The 65-mph speed limit on Idaho's rural interstates did not lead to more traffic deaths during the first year of the higher speed limit, a state Transportation Department study shows.

But interstate accidents increased slightly during that same period, the Idaho State Police said, although they did not provide specific figures.Fatalities totaled 31 on rural freeways from May 1987 to May 1988 - the 12 months after the speed limit on Idaho's 550 miles of rural interstate was raised from 55 to 65 mph. That is the same as the previous year, said Dave Amick, Transportation Department safety specialist.

Interstates in urban areas, such as Boise, retained the 55-mph speed limit, but deaths went from two to four during the same period of time. On the other highways, where the speed limit is 55 mph, deaths dropped from 88 to 83.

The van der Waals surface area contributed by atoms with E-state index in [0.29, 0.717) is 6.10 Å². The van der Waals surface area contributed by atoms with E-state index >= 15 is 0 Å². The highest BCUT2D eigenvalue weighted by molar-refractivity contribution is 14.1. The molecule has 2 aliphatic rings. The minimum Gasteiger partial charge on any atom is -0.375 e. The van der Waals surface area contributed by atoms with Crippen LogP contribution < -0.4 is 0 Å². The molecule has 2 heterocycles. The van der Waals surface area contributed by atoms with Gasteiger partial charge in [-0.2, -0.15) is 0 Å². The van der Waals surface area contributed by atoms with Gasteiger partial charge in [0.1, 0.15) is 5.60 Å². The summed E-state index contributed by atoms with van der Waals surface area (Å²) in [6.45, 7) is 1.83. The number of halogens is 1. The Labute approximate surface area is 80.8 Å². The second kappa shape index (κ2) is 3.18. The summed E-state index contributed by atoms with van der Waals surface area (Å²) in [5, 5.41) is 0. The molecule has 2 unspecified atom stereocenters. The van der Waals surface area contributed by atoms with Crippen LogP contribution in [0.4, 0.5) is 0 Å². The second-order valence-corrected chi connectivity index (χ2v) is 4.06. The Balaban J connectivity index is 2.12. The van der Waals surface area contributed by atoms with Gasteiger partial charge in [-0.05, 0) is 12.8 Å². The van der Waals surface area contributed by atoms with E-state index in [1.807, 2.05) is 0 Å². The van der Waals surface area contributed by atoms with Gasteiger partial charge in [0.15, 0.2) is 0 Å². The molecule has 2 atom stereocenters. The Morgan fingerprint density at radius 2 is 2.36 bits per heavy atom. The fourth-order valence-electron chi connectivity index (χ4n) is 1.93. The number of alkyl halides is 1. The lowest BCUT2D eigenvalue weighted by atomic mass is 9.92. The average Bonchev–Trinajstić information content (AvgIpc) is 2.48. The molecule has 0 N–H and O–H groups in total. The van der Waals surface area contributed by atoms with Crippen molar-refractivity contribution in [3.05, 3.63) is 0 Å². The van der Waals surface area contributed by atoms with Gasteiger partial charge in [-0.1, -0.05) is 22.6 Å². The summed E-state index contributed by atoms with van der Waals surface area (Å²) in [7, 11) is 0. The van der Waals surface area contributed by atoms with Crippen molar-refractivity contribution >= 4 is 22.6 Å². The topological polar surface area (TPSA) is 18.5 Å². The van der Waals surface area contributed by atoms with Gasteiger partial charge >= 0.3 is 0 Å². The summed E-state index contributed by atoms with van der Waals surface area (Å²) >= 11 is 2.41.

"Statistically, there is not enough of a difference to shake a stick at," he said. "There is no discernible difference."

Amick said Idaho departed from a national trend, which shows the number of fatalities increases with the speed limit.

He attributed Idaho's good record partly to safe design of the freeways. Idaho interstates were designed for traffic moving 70 mph.

However, Lt. David Rich of the Idaho State Police said injury accidents had become more severe because of the higher speeds.

"The stopping distances are longer at higher speeds," he said.

A danger of the 65-mph speed limit is that some drivers get used to traveling at that pace and do not slow down when weather conditions change, Rich said.